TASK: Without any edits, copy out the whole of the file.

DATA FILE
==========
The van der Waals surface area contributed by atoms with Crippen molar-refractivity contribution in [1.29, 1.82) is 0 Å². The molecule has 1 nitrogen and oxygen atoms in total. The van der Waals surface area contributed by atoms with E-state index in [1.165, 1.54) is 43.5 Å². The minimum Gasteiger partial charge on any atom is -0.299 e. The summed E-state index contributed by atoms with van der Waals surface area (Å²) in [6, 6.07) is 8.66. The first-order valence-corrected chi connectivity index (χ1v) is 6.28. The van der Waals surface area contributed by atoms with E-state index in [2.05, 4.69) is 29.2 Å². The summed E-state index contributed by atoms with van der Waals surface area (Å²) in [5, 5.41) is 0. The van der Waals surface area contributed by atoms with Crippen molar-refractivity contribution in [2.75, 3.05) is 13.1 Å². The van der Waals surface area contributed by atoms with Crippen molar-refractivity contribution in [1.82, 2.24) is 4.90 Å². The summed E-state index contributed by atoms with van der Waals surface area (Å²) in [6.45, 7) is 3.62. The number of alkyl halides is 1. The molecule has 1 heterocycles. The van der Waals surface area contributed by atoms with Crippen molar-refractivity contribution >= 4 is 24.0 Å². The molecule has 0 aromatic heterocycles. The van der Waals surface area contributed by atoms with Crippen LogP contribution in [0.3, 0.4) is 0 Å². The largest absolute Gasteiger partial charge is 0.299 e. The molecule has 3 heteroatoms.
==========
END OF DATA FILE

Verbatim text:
The van der Waals surface area contributed by atoms with Crippen molar-refractivity contribution in [1.29, 1.82) is 0 Å². The molecule has 1 nitrogen and oxygen atoms in total. The van der Waals surface area contributed by atoms with E-state index in [1.165, 1.54) is 43.5 Å². The minimum Gasteiger partial charge on any atom is -0.299 e. The summed E-state index contributed by atoms with van der Waals surface area (Å²) in [6, 6.07) is 8.66. The first-order valence-corrected chi connectivity index (χ1v) is 6.28. The van der Waals surface area contributed by atoms with E-state index in [2.05, 4.69) is 29.2 Å². The summed E-state index contributed by atoms with van der Waals surface area (Å²) in [5, 5.41) is 0. The van der Waals surface area contributed by atoms with Crippen molar-refractivity contribution in [2.75, 3.05) is 13.1 Å². The van der Waals surface area contributed by atoms with Crippen molar-refractivity contribution in [1.82, 2.24) is 4.90 Å². The summed E-state index contributed by atoms with van der Waals surface area (Å²) in [6.45, 7) is 3.62. The number of alkyl halides is 1. The molecule has 1 heterocycles. The van der Waals surface area contributed by atoms with Crippen molar-refractivity contribution >= 4 is 24.0 Å². The molecule has 0 aromatic heterocycles. The van der Waals surface area contributed by atoms with Crippen LogP contribution in [0.3, 0.4) is 0 Å². The largest absolute Gasteiger partial charge is 0.299 e. The molecule has 3 heteroatoms.